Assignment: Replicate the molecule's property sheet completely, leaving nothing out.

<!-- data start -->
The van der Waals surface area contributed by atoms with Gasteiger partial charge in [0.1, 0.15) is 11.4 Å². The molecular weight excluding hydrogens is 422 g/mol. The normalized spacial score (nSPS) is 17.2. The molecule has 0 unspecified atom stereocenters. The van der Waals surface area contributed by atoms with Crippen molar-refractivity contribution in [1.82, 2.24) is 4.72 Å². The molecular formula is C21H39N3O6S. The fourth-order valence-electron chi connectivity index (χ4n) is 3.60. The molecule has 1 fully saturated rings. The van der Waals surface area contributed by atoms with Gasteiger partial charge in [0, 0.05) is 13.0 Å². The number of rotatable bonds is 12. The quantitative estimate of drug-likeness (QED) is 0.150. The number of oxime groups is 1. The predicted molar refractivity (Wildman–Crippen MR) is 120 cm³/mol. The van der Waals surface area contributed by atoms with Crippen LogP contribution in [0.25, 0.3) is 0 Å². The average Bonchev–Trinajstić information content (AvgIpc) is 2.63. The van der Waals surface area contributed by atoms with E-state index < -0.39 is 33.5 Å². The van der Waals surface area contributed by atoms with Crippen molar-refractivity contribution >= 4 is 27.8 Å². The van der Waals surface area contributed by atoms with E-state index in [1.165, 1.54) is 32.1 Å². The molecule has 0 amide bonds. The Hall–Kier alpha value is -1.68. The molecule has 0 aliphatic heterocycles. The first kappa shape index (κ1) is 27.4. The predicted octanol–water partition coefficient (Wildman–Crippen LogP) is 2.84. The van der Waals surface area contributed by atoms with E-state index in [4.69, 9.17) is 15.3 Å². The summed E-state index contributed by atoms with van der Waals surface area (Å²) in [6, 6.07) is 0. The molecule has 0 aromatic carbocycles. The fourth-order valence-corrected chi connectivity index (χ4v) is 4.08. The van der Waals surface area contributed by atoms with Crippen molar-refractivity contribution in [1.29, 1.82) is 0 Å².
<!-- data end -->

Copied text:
The van der Waals surface area contributed by atoms with Gasteiger partial charge in [0.1, 0.15) is 11.4 Å². The molecular weight excluding hydrogens is 422 g/mol. The normalized spacial score (nSPS) is 17.2. The molecule has 0 unspecified atom stereocenters. The van der Waals surface area contributed by atoms with Crippen molar-refractivity contribution in [1.82, 2.24) is 4.72 Å². The molecular formula is C21H39N3O6S. The fourth-order valence-electron chi connectivity index (χ4n) is 3.60. The molecule has 1 fully saturated rings. The van der Waals surface area contributed by atoms with Gasteiger partial charge in [0, 0.05) is 13.0 Å². The number of rotatable bonds is 12. The quantitative estimate of drug-likeness (QED) is 0.150. The number of oxime groups is 1. The predicted molar refractivity (Wildman–Crippen MR) is 120 cm³/mol. The van der Waals surface area contributed by atoms with Crippen LogP contribution in [0.25, 0.3) is 0 Å². The average Bonchev–Trinajstić information content (AvgIpc) is 2.63. The van der Waals surface area contributed by atoms with E-state index < -0.39 is 33.5 Å². The van der Waals surface area contributed by atoms with Crippen molar-refractivity contribution >= 4 is 27.8 Å². The van der Waals surface area contributed by atoms with E-state index in [1.165, 1.54) is 32.1 Å². The molecule has 0 amide bonds. The Hall–Kier alpha value is -1.68. The molecule has 0 aliphatic heterocycles. The first kappa shape index (κ1) is 27.4. The predicted octanol–water partition coefficient (Wildman–Crippen LogP) is 2.84. The van der Waals surface area contributed by atoms with E-state index in [4.69, 9.17) is 15.3 Å². The summed E-state index contributed by atoms with van der Waals surface area (Å²) in [6, 6.07) is 0. The molecule has 0 aromatic carbocycles. The fourth-order valence-corrected chi connectivity index (χ4v) is 4.08. The van der Waals surface area contributed by atoms with Crippen molar-refractivity contribution in [1.29, 1.82) is 0 Å².